Senate Education Leaders Decry 3% Tuition Hike at University of Oklahoma
Mike Seals - June 19, 2023 6:43 am
OKLAHOMA CITY (KOKH) — Senate education leaders are asking the University of Oklahoma to reconsider raising tuition for the third year in a row.
The University of Oklahoma Board of Regents approved a 3 percent tuition hike earlier this week.
Senate leaders say the hike comes as the legislature pumps more money into higher education. Higher education received more than $1 billion this year’s state budget.
“The higher education system just received the largest increase in appropriations in recent history,” said Adam Pugh, the Senate education chairman. “For any university to turn around and immediately raise tuition on students is absurd. At a time when young adults are considering the value proposition of a degreed program, saddling students and families with more debt increases the likelihood of students seeking alternative pathways for their career. Last year with SB 363, I called for a freeze on tuition and fees for public colleges and universities in Oklahoma. Sadly, that bill stalled. I hope students and parents who are shouldering this burden will call their senators and representatives to begin the conversation surrounding these continuous tuition increases by the universities. At a time when Oklahoma businesses need a skilled and educated workforce more than ever, we should be doing everything in our power to lower the cost of educational attainment, not raise it.”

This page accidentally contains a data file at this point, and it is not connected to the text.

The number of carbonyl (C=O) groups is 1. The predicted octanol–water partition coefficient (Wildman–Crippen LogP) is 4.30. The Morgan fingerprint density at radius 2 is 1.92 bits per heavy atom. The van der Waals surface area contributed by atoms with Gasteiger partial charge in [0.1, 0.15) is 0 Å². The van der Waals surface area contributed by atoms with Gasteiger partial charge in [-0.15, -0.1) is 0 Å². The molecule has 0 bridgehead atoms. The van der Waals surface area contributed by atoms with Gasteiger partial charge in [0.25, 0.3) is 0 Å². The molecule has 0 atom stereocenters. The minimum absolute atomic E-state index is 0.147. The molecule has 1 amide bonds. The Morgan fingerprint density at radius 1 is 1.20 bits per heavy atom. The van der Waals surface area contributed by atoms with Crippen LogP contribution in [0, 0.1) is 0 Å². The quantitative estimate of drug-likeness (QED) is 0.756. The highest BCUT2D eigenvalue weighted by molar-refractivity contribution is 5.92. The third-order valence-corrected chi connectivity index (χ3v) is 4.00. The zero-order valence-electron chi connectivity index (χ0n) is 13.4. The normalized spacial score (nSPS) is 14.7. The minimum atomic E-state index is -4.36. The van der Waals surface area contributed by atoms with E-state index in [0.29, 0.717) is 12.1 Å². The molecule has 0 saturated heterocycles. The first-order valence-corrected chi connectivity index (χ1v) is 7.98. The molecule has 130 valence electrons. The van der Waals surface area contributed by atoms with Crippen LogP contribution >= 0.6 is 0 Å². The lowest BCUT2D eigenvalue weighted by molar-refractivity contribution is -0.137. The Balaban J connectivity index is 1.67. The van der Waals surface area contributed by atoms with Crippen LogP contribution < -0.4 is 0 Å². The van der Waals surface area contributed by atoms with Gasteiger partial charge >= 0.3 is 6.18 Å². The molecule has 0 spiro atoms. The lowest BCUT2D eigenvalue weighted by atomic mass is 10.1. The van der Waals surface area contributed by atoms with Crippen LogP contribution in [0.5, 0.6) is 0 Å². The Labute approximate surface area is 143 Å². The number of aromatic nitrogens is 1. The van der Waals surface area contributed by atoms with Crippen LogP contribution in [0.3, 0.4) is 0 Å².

OU instituted a 2.75% tuition hike in 2021 and a 3% increase for out-of-state students in 2022.
“Higher education received over $1 billion in this year’s budget,” said Sen. Ally Seifried, the vice chair of the Senate Education Committee. “If the University of Oklahoma wants to stay competitive and is serious about keeping students in their classrooms, they need to figure out a way to make it more affordable. Increasing tuition three years in a row will not only increase debt for students but dissuade future students from obtaining a higher ed degree at a time when we are experiencing a workforce shortage.”